China vs. South East Asia


China is no longer the sole player in supplying certain products (such as textiles and low end consumer products). The rise of the South East Asian countries for recent years can not go unnoticed, and in the upcoming years they will be more dominant. China has been growing and the wealth is visible at especially the coastal cities. The buying power of the Chinese citizens is increasing day by day. Labor cost in coastal China has skyrocketed, not only for the skilled workers but also for the basic workers. As Chinese wages soar, buyers are looking elsewhere. South-East Asia could be the next big thing. Speaking of the garment industry specifically, China still dominates the business. It supplies nearly half of the European Union’s garment imports and 41% of America’s. But more orders are shifting to lower-wage economies such as Cambodia and Vietnam, which is already the second-largest supplier of clothes to America.

Southeast Asian container shipments to the U.S. and Europe are rising as much as 10%, as manufacturers move production from China because of lower costs, according to cargo-booking technology provider Inttra. Vietnam, Malaysia and Thailand are among Southeast Asian countries to have benefited from trade shifts. They increased their production of consumer goods and of components that are shipped to other countries for final assembly. Low-cost manufacturers have been moving from China because the yuan has strengthened about 7% against the dollar in the past two years. In terms of labor costs, the cost to company per employee is increasing across China due to uneven supply, high demand, inflationary pressure, organized labor demands, and growing social spending requirements. But Western China still offers very reasonable wages for skilled and semi-skilled labor. China’s complex supply chain, developed infrustructure, waterways, developed ports, huge ocean and air shipping options, increase in skilled labor and better quality products are its biggest advantage against other countries. Although cost wise it is losing its advantage it will take years for South East Asian countries to catch up with the Chinese infrastructure. Chinese exporters of manufactured goods are also taking advantage of the massive local market. The demand for new plants, equipment and infrastructure has created economies of scale. The size and growth of China’s manufactured goods market is in effect supporting a self-sustaining cycle of cut-throat competition that features innovation, capacity expansion and upgrading, and ‘learning by doing’. Suppliers compete with each other but an engineering talent pool and the related innovation usually travels freely and contributes to China’s overall manufacturing competitiveness. They take advantage of excellent transport infrastructure, especially in coastal regions, and generally supportive government policies favoring Chinese high value added manufacturing. Although for the recent years, South East Asian countries have been increasing their export volumes, they still have a long way to go. Some of the countries in the Association of Southeast Asian Nations (ASEAN)  have to import fabrics from China, hence their transport costs are high. For competitive buyers such as textile and garment importers, it is hard to beat China’s mix of scale, speed and flexibility. In order for ASEAN to compete with China or to attract more buyers, they need to create a regional supply chain. Among the ASEAN countries one country may not produce a specific product whereas the other country may produce it. In order to increase the economies of scale, ASEAN countries might allow tariff free exportation between their countries. To compete with China, ASEAN needs to make it easier to move goods around. New roads and railways, faster customs clearance and more flexibility will help. It goes without saying that infrastructure must be an investment priority. China will continue its domination for coming years, however the shift towards the ASEAN countries has already started. In the next decade or so we will be speaking about how Vietnam has become the leader of basic export goods, or how Thailand’s manufacturing is surpassing China’s.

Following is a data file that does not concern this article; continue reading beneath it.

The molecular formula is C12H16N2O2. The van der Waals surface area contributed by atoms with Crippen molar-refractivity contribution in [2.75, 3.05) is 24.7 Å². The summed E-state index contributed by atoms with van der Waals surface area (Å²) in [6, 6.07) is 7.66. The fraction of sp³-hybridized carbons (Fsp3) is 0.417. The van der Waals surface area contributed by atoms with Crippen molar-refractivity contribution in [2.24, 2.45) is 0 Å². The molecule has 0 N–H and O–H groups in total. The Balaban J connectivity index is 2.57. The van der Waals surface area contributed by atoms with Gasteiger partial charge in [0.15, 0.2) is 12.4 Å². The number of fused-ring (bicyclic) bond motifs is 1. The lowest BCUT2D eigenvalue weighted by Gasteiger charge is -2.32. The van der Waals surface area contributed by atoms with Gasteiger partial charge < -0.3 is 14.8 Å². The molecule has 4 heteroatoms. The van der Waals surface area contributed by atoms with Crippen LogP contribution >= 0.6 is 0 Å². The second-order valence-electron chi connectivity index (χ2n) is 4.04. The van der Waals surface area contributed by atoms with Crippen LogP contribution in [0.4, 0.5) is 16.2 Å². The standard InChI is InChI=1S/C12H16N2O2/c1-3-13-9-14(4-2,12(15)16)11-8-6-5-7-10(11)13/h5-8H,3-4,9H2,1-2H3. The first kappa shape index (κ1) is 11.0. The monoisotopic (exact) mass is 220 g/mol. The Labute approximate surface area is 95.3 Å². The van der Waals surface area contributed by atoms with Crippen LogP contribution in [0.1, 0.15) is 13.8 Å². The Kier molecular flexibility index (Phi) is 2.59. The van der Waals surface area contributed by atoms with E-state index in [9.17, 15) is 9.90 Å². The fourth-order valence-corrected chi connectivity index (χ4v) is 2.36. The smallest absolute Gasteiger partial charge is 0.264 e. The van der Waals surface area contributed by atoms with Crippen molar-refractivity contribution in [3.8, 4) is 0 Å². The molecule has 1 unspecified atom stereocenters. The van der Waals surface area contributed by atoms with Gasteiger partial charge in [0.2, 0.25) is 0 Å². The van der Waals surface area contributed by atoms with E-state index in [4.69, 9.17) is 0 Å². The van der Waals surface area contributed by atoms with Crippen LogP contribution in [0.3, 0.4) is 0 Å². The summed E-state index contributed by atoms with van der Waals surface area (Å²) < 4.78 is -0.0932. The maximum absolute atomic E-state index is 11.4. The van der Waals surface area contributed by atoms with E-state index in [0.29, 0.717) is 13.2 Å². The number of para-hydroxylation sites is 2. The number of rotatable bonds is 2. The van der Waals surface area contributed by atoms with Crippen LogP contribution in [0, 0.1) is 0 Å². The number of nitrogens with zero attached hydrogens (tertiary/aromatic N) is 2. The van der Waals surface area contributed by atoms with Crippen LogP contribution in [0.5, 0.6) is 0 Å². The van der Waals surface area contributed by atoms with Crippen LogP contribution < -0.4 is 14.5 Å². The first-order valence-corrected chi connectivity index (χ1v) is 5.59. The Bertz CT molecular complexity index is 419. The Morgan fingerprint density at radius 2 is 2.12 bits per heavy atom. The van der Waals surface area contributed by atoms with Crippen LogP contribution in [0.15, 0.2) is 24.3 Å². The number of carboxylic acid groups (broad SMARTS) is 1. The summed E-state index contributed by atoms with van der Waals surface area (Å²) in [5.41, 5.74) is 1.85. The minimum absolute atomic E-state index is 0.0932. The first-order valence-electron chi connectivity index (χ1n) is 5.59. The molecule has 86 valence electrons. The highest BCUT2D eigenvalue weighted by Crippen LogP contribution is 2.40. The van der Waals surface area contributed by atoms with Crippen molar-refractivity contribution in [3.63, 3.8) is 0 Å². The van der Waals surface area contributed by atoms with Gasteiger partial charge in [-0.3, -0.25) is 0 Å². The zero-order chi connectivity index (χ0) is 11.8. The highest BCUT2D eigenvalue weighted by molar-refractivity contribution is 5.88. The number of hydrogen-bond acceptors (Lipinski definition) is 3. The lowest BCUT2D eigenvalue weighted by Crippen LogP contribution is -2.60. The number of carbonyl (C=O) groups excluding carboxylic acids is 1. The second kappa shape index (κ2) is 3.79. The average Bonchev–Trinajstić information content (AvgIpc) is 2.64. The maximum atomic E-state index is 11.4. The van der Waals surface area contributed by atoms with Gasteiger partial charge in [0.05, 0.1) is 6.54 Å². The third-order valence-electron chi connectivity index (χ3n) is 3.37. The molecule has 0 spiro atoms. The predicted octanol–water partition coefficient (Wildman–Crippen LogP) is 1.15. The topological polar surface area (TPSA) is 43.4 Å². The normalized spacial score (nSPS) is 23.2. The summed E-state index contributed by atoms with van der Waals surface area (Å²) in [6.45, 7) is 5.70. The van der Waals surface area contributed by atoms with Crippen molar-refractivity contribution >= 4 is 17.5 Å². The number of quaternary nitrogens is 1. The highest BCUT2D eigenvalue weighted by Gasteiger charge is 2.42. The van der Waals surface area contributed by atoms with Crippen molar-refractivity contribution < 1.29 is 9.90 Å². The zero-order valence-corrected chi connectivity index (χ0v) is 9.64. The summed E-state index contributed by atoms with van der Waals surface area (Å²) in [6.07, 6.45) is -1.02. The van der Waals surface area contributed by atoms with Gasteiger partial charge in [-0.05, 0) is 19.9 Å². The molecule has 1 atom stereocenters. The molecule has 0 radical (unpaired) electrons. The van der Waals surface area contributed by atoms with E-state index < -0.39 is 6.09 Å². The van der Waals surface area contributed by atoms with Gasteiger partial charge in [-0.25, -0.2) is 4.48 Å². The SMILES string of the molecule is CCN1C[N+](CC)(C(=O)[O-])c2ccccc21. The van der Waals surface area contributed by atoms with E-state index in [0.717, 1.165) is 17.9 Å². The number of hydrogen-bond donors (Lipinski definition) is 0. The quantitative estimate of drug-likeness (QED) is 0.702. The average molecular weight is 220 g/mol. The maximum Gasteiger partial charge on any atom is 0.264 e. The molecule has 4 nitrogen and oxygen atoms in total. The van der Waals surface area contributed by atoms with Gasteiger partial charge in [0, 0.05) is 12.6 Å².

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Serkan Kavas
Serkan Kavas was born and raised in Turkey. He graduated from Dokuz Eylul University with a Degree in Business Administration in 2001. He had an internship in Germany at a major industrial company after college. He worked at their family business in Turkey and managed their exports from Turkey to Europe. He moved to the U.S. to continue his education in New York and obtained his MBA degree with International Business concentration at New York Institute of Technology in 2005. After graduation he was recruited by MTS Logistics and he has been working at the company since 2005. Serkan worked his way up from the entry level to operations manager and to his current position as our VP of Imports at MTS Logistics. He wears different hats daily with different responsibilities. He has vast knowledge, experience, and understanding of all aspects of logistics, freight, and the supply chain. His focus now is to help develop our import department and help our company move forward.